Or you are a responsible parent and you know your child well. You go over and ask him if he’s ready to leave and shoot the rowdy kids your best “I’m going to tell your mother” look. Your son huddles up close to you, while the kids yell “momma’s boy”. You keep walking and then take your son to the Science Centre where he plays with the gadgets and even meets another quiet boy like himself. You exchange numbers with the other quiet kid’s mom and the two become best friends, because they enjoy the same things and they both have the same quiet play style.

Did I lose you on the dog park analogy or are you still with me? Not every dog wants to run in the park and even if they do, they may not want to play wrestle with the neighbourhood’s rowdy boxers. If they stand up for themselves and say “No!” to the other dogs, are they aggressive? No. However, if your dog is not happy with particular dogs at the park, remove them from the park until the other dog leaves. I’ve seen a couple times everyone leave the park when a particular dog enters the park, so sometimes you won’t be alone. Some dogs are just plain rude and their owners are too ignorant to know it is their dog that is being the instigator.

A friend recently had her dog at the dog park, she was playing well with all the dogs until one rowdy kid came into the park. He went from dog to dog to dog, breaking all the dog etiquette rules, while the owner let him. Finally, my friend knew her dog well enough to take her dog out of the park and wait for him to leave. As she took her out, the rowdy dog got closer and her dog started to bark to tell him to leave her alone. The rowdy dog’s owner ignorantly said something to the affect of “Oh, your dog is aggressive!” (instantly making my friend’s blood boil). Of course, now her dog who had been happily playing with the other dogs at the park before this dog arrived was pegged as aggressive. “Actually, no, I just think our dogs don’t see eye to eye,” she shot back at him. She patiently waited while the dog terrorized the rest of the dog park, then left. She then took her dog back in and her dog continued to play with the rest of the park goers happily.

You will notice that nowhere in this article did I mention an aggressive dog. I did however talk about certain dog language that can look like aggression to people who do not know better. Dog language that can come from a perfectly friendly and well-mannered dog who regularly greets other friendly and well-mannered dogs with a polite dog greeting. A friendly and well-mannered dog who, when greeted by an out of control dog that does not understand how to properly greet another dog, may wish to tell that dog that they are being rude.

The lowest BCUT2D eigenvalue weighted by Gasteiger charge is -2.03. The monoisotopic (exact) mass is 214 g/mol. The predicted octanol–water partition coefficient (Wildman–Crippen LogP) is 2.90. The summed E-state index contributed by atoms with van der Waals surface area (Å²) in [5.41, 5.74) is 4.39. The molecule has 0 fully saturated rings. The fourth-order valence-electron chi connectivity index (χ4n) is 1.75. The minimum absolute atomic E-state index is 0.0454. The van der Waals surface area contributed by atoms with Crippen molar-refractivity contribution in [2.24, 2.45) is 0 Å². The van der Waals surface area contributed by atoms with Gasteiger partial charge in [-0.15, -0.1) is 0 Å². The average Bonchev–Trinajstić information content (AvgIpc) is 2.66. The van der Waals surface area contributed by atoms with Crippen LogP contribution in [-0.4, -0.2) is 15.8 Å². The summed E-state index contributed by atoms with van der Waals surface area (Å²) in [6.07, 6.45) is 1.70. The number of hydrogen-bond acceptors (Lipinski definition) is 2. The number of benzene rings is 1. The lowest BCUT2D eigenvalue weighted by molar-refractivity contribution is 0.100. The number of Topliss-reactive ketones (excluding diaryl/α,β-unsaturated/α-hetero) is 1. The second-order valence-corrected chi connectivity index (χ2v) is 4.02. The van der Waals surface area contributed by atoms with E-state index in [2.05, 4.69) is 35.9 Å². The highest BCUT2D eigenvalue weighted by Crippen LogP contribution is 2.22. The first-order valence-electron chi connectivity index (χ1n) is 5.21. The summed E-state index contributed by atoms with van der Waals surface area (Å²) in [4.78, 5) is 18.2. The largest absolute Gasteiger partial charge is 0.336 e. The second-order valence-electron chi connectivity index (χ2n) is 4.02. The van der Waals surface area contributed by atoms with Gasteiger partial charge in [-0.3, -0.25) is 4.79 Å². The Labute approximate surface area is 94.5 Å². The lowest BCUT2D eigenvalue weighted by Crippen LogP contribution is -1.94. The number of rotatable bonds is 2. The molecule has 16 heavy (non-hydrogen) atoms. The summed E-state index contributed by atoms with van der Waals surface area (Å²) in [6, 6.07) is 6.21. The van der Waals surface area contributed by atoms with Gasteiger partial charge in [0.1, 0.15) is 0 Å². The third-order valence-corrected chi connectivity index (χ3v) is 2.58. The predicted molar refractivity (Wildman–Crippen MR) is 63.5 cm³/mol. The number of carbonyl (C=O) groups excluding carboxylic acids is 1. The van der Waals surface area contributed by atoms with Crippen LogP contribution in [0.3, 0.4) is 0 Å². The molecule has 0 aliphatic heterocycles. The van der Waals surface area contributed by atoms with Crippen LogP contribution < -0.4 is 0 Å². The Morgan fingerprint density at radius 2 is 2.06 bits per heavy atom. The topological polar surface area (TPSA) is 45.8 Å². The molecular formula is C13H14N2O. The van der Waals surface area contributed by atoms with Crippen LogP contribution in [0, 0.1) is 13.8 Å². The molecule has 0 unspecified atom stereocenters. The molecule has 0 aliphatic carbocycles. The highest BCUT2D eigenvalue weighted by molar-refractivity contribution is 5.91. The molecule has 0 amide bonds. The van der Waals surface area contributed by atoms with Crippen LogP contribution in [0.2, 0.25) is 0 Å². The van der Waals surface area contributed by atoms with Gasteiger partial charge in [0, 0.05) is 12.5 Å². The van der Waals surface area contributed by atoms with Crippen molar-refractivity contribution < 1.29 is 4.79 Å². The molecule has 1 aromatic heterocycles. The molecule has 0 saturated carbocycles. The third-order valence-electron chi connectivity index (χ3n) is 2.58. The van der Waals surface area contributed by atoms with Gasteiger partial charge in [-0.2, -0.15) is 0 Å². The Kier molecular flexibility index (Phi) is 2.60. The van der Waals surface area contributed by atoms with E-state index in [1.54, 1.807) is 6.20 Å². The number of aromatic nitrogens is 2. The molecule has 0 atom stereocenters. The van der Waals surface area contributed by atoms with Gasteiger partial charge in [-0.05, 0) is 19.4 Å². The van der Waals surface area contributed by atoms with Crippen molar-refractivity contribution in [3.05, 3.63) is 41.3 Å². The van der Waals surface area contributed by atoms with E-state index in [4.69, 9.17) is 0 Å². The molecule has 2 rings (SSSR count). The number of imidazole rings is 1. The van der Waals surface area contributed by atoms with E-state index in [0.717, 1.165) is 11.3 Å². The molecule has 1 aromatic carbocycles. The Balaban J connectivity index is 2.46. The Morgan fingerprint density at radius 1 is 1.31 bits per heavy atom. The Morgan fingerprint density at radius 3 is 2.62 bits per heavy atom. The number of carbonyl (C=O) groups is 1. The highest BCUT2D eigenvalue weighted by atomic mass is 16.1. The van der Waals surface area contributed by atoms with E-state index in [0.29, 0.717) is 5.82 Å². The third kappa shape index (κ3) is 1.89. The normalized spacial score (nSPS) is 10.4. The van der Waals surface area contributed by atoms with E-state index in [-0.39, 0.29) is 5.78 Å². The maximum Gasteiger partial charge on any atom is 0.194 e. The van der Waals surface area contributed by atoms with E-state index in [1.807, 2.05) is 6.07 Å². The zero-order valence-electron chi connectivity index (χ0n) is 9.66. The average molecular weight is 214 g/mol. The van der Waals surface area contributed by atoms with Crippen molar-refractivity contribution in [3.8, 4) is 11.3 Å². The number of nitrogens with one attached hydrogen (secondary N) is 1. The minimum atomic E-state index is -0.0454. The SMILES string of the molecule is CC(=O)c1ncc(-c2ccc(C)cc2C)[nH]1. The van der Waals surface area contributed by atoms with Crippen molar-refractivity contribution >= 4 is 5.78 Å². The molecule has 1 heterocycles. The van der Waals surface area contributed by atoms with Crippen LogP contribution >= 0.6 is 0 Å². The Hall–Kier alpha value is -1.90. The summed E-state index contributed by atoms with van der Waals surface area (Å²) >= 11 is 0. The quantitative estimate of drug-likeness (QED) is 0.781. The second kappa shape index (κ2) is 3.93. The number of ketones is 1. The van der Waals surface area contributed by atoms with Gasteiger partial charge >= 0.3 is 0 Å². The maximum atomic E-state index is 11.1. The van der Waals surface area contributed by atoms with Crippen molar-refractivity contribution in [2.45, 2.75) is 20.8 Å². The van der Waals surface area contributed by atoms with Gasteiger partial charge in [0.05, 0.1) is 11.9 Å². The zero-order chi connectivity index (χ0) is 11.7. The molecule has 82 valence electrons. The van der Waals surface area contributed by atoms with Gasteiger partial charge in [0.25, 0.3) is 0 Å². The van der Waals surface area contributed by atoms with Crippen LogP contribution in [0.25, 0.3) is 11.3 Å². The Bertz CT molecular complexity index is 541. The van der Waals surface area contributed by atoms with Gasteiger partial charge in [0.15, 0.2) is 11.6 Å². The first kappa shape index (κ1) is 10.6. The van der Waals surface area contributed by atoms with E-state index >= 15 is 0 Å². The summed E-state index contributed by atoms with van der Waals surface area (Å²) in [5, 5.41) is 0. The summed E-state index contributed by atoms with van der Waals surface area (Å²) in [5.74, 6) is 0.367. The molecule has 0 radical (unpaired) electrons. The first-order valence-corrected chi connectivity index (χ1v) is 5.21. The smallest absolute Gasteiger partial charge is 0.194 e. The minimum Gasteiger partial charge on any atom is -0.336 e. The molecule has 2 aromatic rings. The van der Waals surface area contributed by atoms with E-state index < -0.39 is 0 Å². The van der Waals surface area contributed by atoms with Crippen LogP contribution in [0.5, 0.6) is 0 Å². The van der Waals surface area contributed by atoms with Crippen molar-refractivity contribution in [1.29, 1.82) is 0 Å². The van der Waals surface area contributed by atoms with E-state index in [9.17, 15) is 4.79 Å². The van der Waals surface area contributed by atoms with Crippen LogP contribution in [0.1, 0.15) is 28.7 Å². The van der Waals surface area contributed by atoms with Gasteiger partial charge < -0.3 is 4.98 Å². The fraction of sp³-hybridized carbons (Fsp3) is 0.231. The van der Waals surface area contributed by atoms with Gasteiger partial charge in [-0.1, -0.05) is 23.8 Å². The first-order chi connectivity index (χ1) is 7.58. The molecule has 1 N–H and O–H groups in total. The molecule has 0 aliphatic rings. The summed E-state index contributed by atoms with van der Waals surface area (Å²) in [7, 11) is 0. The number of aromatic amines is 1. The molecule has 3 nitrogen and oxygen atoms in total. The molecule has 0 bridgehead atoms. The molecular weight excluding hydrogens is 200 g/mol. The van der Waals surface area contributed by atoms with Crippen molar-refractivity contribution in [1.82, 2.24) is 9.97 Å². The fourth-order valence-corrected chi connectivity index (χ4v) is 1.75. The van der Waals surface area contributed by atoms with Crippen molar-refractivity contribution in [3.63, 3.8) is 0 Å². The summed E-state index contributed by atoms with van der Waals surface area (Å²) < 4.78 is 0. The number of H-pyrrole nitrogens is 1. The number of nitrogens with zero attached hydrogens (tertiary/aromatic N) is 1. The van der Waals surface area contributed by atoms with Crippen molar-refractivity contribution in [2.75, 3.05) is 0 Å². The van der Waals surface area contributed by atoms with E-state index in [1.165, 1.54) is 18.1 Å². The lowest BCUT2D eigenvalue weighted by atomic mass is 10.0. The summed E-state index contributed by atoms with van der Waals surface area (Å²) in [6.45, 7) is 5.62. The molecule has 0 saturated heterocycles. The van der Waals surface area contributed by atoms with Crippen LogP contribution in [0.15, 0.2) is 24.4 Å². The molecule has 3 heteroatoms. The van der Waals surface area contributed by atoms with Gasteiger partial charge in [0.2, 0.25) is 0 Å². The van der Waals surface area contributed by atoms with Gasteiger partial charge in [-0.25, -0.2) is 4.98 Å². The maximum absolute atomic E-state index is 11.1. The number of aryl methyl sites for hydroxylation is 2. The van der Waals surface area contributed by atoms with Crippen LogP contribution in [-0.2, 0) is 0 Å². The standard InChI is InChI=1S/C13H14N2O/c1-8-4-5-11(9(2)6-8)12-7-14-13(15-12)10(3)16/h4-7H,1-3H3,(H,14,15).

So this is why dog trainers all over North America are saying “Get that dog under control!” It’s not because we are mean or stuck up – or we just have all the problem children. It’s because we know what is appropriate in dog language and if your dog doesn’t know that and you don’t know that, then it has to be said. A good dog, a friendly dog, a well-mannered dog is perfectly within their realm of allowable behaviours if they decide that they don’t appreciate being approached by a strange dog in a rude way and they want to tell that dog so. However the same dog that doesn’t know how to appropriately approach another dog is likely to be the same dog that would misunderstand a simple “back-off” growl as a “I’m gonna kill you” growl and instantly become aggressive with the dog that just wanted to be left alone.

Dog trainers work hard at teaching dogs how to use appropriate social skills within the parameters of leashes, parks and other man-made social confinements. So when dog owners allow their dogs to inappropriately rush to the other dog – regardless of who is on or off-leash – dog trainers always tense up. Maybe both dogs will be fine and maybe no one will get hurt, but we’ve seen good dogs get the blame for out-of-control dogs’ rude behaviour too many times and it’s about time that we speak up! Too many good dogs have gone bad, because they get pegged for being aggressive or mean when really they are good dogs trying desperately to deal with a world full of people who let their dogs behave badly.

If you own a dog, learn what is an appropriate greeting, learn about dog body language and calming signals. Do not let your dog practice bad greetings and if you own a good, well-behaved dog learn their subtle cues that they are uncomfortable and get them out of that situation immediately. Recognize a rude dog approaching and don’t let your dog greet them, even if you think your dog will tolerate it – because all you are doing is telling the other owners that allowing their dog to behave like this is okay. Show the other owner how a good dog can sit and wait while crazy-at-the-end-of-the-leash dog gets dragged past, not getting any reward for bad behaviour. Let them feel like they have missed a step in being a responsible dog owner, not you.

Finally, it’s never too late to change. If you find yourself at the end of the leash of a dog who does not have good doggie manners and rudely charges at other dogs, take the time to teach them what is appropriate through hard work, training and careful socialization with dogs that will teach them how to act like a dog. Lastly, get your dog under control. Whether on-leash or off-leash and approaching another on-leash or off-leash dog, rude behaviour is rude behaviour. Regardless of if the dog your dog is approaching is friendly or not and regardless of if they are on-leash or not, if your dog is approaching at speeds that make it impossible for you to stop him, with a leash or with your voice, chances are he’s being rude and should not be allowed to do so.



Leave a Comment